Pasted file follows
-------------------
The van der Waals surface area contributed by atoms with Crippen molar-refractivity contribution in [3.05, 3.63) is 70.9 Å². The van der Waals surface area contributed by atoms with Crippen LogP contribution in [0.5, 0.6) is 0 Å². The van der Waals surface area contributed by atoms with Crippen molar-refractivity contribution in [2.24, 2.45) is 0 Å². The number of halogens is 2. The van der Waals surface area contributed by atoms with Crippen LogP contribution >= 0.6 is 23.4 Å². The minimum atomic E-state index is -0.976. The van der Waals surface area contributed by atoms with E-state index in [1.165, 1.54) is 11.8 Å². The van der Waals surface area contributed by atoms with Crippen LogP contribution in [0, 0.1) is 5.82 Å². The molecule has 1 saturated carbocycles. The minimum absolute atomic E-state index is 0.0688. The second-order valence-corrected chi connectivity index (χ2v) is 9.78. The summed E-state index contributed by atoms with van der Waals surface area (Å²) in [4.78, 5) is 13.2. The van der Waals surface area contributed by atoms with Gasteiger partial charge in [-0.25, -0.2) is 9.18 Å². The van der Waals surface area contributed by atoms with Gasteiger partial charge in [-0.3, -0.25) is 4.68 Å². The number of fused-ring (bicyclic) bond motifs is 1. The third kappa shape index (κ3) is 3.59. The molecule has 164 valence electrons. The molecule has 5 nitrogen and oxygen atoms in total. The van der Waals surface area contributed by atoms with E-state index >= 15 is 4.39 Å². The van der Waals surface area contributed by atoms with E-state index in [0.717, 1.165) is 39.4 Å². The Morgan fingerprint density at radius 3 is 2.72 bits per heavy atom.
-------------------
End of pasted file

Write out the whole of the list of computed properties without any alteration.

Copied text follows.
The van der Waals surface area contributed by atoms with Crippen molar-refractivity contribution in [3.05, 3.63) is 70.9 Å². The van der Waals surface area contributed by atoms with Crippen LogP contribution in [0.5, 0.6) is 0 Å². The van der Waals surface area contributed by atoms with Crippen molar-refractivity contribution in [2.24, 2.45) is 0 Å². The number of halogens is 2. The van der Waals surface area contributed by atoms with Crippen LogP contribution >= 0.6 is 23.4 Å². The minimum atomic E-state index is -0.976. The van der Waals surface area contributed by atoms with E-state index in [1.165, 1.54) is 11.8 Å². The van der Waals surface area contributed by atoms with Crippen LogP contribution in [0, 0.1) is 5.82 Å². The molecule has 1 saturated carbocycles. The minimum absolute atomic E-state index is 0.0688. The second-order valence-corrected chi connectivity index (χ2v) is 9.78. The summed E-state index contributed by atoms with van der Waals surface area (Å²) in [4.78, 5) is 13.2. The van der Waals surface area contributed by atoms with Gasteiger partial charge in [-0.25, -0.2) is 9.18 Å². The van der Waals surface area contributed by atoms with Gasteiger partial charge in [-0.3, -0.25) is 4.68 Å². The number of fused-ring (bicyclic) bond motifs is 1. The third kappa shape index (κ3) is 3.59. The molecule has 164 valence electrons. The molecule has 5 nitrogen and oxygen atoms in total. The van der Waals surface area contributed by atoms with E-state index >= 15 is 4.39 Å². The van der Waals surface area contributed by atoms with E-state index in [0.717, 1.165) is 39.4 Å². The Morgan fingerprint density at radius 3 is 2.72 bits per heavy atom.